The Mighty Mississippi River flowed through Muscatine at near historic levels in 2019. It remained above flood stage for a record 99 consecutive days before waters receded. The damage to infrastructures along the riverfront was revealed showing work needed to begin quickly to repair the damaged areas.
One of those structures was the sea wall from the entrance of Mad Creek downriver to the entrance of the Muscatine Boat Harbor and Marina.
“During the flood of 2019 the protective stone lining the shore from Mad Creek to the entryway of the Muscatine Boat Harbor was damaged or displaced,” Nick Gow, Park Maintenance Superintendent for the City of Muscatine’s’ Parks and Recreation Department, said.
After being underwater and at the mercy to the power of the swift moving Mississippi River floodwaters for so many days, the sea wall was reduced in both height and width.
Iowa Governor Kim Reynolds issued a disaster proclamation for Muscatine County on April 16, 2019, due to the continued flooding and the county was added to the Presidential Disaster Declaration in July. The declarations allowed state and federal resources that could be utilized to respond to and recover from the effects of the flooding.
The Federal Emergency Management Agency (FEMA) was one of those agencies that responded to the extensive flooding in Muscatine County.
“Through the assistance of FEMA it was decided that this area (in the upriver end of Riverside Park) was eligible for repair and funding,” Gow said.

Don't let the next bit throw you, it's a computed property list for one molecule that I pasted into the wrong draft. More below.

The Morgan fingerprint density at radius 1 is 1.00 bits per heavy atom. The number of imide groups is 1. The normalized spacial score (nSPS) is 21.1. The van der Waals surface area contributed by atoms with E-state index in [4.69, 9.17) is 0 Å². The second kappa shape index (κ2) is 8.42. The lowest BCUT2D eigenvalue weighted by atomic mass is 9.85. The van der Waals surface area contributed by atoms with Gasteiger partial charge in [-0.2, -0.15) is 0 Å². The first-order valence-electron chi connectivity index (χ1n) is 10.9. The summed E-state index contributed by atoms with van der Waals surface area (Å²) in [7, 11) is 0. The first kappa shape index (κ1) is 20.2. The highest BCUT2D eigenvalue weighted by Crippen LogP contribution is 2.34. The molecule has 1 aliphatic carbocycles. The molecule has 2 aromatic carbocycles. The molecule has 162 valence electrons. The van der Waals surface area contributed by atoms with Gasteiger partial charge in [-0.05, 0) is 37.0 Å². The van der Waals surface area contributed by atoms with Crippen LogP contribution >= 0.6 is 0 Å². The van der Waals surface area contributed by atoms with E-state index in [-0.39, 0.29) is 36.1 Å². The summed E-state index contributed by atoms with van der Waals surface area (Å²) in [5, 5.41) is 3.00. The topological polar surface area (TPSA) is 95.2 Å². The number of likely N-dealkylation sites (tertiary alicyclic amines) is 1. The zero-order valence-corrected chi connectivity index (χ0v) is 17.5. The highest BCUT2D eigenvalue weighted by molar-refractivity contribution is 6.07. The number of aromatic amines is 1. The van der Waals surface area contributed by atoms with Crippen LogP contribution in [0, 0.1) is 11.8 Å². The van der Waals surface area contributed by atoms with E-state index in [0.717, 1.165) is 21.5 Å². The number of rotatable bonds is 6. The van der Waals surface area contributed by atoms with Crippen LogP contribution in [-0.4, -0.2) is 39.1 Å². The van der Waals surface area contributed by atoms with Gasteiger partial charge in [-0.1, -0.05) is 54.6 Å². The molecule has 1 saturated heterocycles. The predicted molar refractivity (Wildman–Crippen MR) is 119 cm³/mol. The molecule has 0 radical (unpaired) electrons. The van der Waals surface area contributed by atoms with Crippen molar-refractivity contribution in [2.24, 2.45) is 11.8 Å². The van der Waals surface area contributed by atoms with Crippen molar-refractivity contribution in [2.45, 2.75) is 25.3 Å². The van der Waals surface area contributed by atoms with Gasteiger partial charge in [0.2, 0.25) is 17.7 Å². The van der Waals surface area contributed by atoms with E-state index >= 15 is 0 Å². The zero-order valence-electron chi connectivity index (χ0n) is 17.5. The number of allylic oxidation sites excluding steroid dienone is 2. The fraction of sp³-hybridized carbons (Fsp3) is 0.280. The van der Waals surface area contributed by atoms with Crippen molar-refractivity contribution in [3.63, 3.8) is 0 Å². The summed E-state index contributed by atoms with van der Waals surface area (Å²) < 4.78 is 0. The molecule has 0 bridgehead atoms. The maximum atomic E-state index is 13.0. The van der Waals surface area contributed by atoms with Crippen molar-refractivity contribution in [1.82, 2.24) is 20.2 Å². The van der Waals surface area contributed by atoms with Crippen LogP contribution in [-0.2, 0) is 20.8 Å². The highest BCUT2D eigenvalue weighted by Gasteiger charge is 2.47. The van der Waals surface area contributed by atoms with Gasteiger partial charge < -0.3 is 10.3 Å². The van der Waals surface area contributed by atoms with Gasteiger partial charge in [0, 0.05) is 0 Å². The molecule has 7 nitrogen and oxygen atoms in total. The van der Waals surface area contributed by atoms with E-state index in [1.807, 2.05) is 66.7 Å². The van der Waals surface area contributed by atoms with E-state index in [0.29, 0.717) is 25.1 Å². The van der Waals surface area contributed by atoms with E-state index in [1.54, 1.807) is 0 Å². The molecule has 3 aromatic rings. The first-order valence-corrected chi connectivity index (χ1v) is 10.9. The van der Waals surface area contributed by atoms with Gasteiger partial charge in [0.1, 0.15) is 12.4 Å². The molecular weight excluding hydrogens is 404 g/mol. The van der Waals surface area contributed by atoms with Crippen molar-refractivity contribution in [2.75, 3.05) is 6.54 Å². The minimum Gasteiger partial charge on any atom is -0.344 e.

After nearly a year of paperwork and federal review, the sea wall repair project was approved by FEMA. The Muscatine City Council approved the contract with Triple B Construction on May 7, 2020, to repair the sea wall with rip rap revetment stone. FEMA will pay 75 percent ($276,364.50) of the $368,486 project with the State of Iowa taking on 10 percent (3$6,848.60) and the City of Muscatine will use future bond proceeds to fund the City’s 15 percent ($55,272.90) of the project.
“With the low river levels this fall, Triple B Construction was able to begin the project starting with the jetty wall that runs adjacent to the Boat Harbor,” Gow said. “They will work their way upriver towards Mad Creek.”
Triple B Construction had to first level the top of the sea wall and create a road for the excavator and dump truck to travel on as the wall was repaired. Tons of rip rap will be hauled down this road to the area of the excavator that picks up and places it on both sides and on top of the wall.
The project is tentatively scheduled to be completed this fall.